MELBOURNE, AUSTRALIA – A passenger aboard a Qantas jumbo jet that made an emergency landing after a gaping hole burst open on its fuselage told FOX News she was convinced no one would come out of the "terrifying" ordeal alive.
"I was sure we were going to die," said Dr. June Kane from her home city of Melbourne, Australia, on Saturday, only about 24 hours after the frightening incident.
Australian investigators examined the Boeing 747-700 Saturday to try to determine what caused the fuselage to rupture at 29,000 feet. After maneuvering the jetliner into a steep controlled dive to get the plane to an altitude where people could breathe more easily, the pilot landed the plane safely at the Manila airport in the Philippines.
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There were no injuries among the 346 passengers and crew, but some fliers suffered nausea.
Kane was on the second leg of the journey from London to Melbourne when she described hearing a heart-stopping boom about 45 minutes after the flight took off from its stopover in Hong Kong.
The crew was serving dinner and Kane was standing talking to another passenger when there was a sudden loud bang and "bits of debris and newspapers and magazines flew between us," she told FOX News on Saturday. She said the aircraft didn't drop or even shudder much from the impact.
The two looked at each other "with very wide eyes," Kane remembered. That's when the crew shouted for passengers to return to their seats and put on their oxygen masks. Shortly thereafter, the plane began its rapid descent.
"It was absolutely terrifying, but more than anything we were stunned," Kane told FOX. "There was a stunned silence. Everyone was very calm then, and we were just wondering what was happening and waiting to get instructions."
There was some confusion over how to use the oxygen masks, she said. A few passengers pulled them so hard that they dislodged from the ceiling.
One passenger captured several minutes of the scene on board Qantas Flight 30 on a video camera.
Ruben Ciron, chief of the Civil Aviation Authority of the Philippines, said four specialists from the Australian Transport Safety Bureau were still inspecting the aircraft to determine what caused the damage.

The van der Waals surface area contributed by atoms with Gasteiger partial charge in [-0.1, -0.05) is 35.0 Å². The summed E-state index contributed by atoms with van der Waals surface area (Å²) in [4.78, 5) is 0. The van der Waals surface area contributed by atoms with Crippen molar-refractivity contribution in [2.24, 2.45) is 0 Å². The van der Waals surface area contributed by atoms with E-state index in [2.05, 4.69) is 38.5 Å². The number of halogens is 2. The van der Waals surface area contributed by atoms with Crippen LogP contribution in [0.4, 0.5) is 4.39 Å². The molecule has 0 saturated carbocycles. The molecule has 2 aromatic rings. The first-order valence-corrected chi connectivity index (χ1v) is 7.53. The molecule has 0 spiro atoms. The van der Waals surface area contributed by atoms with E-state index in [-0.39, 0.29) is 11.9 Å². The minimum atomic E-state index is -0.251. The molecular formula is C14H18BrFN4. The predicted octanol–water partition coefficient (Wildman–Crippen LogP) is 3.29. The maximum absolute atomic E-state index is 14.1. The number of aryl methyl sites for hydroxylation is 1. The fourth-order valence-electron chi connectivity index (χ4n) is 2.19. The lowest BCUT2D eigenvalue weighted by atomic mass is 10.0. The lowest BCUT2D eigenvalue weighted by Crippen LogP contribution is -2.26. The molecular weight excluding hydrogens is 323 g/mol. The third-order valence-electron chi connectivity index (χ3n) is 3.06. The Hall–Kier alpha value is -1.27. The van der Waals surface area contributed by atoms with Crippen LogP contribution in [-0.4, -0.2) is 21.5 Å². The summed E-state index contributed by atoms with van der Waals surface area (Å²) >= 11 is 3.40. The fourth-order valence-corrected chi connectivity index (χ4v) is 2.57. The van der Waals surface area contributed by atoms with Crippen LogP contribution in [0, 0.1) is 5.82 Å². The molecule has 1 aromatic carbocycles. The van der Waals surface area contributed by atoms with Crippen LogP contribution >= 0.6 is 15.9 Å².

Qantas Chief Executive Officer Geoff Dixon told reporters Saturday he was "horrified" after seeing pictures of the aircraft's 9-foot-wide hole. He said it was too early to speculate what caused the fuselage to puncture.
"There are thousands of aircraft flying around the world today, things happen. Something has happened here and we cannot speculate any more about what did happen," Dixon said.
Passengers on QF 30, en route to Melbourne from London said that after the explosive bang, their ears popped as air rushed out through the opening on the aircraft.
After disembarking, they saw the cavernous hole at the joint where the front of the right wing attaches to the plane. Luggage from the cargo hold strained against the webbing used to keep it from shifting during a flight.
The passengers boarded another Qantas plane to Melbourne before midnight Friday.
An official of the U.S. Transportation Security Administration said initial reports indicated no link to terrorism.
Kane said Qantas crew were "fabulous." The pilot told passengers what he was doing at each step of the way during the emergency landing.
"We felt we were in good hands," she said. "It wasn't that terrifying thing where you just don't know anymore."
Once the flight had safely touched down in Manila, airline staff took passengers to hotels, fed them, kept them informed with briefings and notes under their doors and even assigned about one ground staff member for every passenger to offer assistance. The airline flew trauma specialists to Manila who then returned to Melbourne with those who'd been on board QF 30, according to Kane.
The airline is keeping passengers' bags until the investigation is complete, she said.
Peter Gibson, spokesman for Australia's Civil Aviation Safety Authority, said speculation that rust contributed to the accident could be discounted.
"It's clearly an extremely rare and unusual event that a hole opens up in the fuselage," he told reporters in Australia. "I know there's a number of theories around, but they're just that at this stage, they're just theories. We don't have the solid facts."
Quoting pilot John Francis Bartels, the Manila International Airport Authority, said an initial investigation showed the aircraft suffered from "explosive decompression."
Boeing spokeswoman Liz Verdier said it was too soon to determine what caused the hole, but the company was providing technical assistance as part of an investigation led by the National Transportation Safety Board.
Verdier said the company was sending an investigator and three engineers to help in the probe.
Kane, for her part, said she has to fly again in about four days.
"I'm having some second thoughts at the moment," she told FOX.
FOX News' Catherine Donaldson-Evans and The Associated Press contributed to this report.